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Columbia Museum of Art’s McQueen/Ray exhibit explores collaboration, “fashion as art” | Arts and Entertainment Features







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Gowns designed by Alexander McQueen as part of the Columbia Museum of Art’s exhibit on the designer and his lifelong collaboration with photographer Ann Ray. (Photos by Fiona Schreier/Special the Post & Courier) 




Ray worked closely with Barret Barrera to curate this exhibition, and her care is evident. Adams spoke to Ray for an upcoming podcast, and said that Ray emphasized how she was trying to create a “balance” in the popular narratives of McQueen.

“For Ann Ray, this show is about dignity, respect, care of her friends and that relationship,” Adams said. “It is really about the conversations between this object and that object, and that there are real people behind how these things came to be.”


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The dedicated work of McQueen, from his printing techniques to his environmentalist messaging to his very structured construction, all present a clear artistry. Della Watkins, Executive Director at the museum, said that the exhibit reminds people that fashion should be considered an artform. She said McQueen’s work is simply “art taking the form of fashion.”

Adams said that the museum has wanted to highlight fashion for some time, but getting a collection is tricky and expensive.







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Clothing designed by Alexander McQueen as part of the Columbia Museum of Art’s exhibit on the designer and his lifelong collaboration with photographer Ann Ray. (Photos by Fiona Schreier/Special the Post & Courier) 




When they found this collection, Adams, a self-proclaimed McQueen superfan, jumped at the chance. More than just her own love of McQueen, Adams said it’s important to make fashion more accessible, rather than restricting it to cosmopolitan epicenters.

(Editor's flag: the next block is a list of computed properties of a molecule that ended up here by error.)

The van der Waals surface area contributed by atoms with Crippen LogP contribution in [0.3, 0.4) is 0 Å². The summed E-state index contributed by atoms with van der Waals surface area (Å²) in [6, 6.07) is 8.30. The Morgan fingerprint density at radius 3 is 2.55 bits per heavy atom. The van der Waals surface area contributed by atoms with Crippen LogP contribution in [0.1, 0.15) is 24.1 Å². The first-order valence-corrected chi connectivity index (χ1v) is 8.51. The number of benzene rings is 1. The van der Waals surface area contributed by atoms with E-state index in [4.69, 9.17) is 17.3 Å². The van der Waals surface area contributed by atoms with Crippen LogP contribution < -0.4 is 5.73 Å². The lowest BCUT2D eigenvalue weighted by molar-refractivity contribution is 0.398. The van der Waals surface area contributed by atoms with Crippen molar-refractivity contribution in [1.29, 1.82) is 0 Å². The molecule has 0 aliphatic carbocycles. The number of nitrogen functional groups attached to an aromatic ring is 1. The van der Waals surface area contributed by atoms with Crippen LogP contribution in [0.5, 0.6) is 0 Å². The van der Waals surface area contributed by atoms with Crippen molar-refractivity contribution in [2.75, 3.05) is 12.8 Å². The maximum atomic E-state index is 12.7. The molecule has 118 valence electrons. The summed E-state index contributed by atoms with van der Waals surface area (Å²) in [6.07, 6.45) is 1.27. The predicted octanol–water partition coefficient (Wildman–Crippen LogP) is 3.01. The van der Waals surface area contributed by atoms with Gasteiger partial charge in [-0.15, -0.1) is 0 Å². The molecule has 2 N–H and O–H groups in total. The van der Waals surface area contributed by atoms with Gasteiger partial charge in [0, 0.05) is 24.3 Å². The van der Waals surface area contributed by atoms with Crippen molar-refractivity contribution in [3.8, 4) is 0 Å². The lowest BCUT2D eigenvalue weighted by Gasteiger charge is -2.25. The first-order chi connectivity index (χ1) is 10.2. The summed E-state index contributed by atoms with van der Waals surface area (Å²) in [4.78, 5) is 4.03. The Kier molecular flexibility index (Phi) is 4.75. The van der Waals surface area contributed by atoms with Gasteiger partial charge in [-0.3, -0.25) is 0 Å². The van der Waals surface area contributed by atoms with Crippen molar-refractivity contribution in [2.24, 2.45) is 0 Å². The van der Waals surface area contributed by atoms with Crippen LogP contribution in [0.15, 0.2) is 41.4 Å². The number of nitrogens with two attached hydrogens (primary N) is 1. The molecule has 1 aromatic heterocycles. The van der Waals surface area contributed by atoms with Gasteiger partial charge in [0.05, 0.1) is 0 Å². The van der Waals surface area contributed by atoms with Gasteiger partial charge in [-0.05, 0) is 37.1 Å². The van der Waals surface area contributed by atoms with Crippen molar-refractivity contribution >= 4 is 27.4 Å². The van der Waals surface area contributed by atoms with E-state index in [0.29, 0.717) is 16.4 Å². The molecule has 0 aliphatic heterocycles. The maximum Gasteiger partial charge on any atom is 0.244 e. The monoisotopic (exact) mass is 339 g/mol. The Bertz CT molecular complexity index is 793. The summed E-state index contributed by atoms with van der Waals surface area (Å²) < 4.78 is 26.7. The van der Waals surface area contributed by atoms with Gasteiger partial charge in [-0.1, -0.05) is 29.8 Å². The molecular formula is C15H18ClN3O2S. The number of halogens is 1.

“I was a teenager in rural South Carolina wanting to be a fashion designer. At that time, I was studying McQueen. And never ever, ever, ever, ever in my wildest dreams would I be anywhere close to a show, a garment, the person and here we are,” Adams said. 

Adams hope the exhibit, plus CMA’s upcoming programming, can inspire locals who want to get into fashion. 


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The museum will feature the work of Sergio Hudson, a South Carolina native whose designs have been worn by Keke Palmer, Michelle Obama, Beyonce and many others, in an exhibit that opens on Nov. 18. Adams said that the museum was really interested in connecting back to the local community.

When we bring in big international designers or artists like this, we always look to our community and see, is there a community story that we could tell?” Adams wondered. “Is there somebody that we’re not seeing right in our backyards that would be just as great to elevate?”

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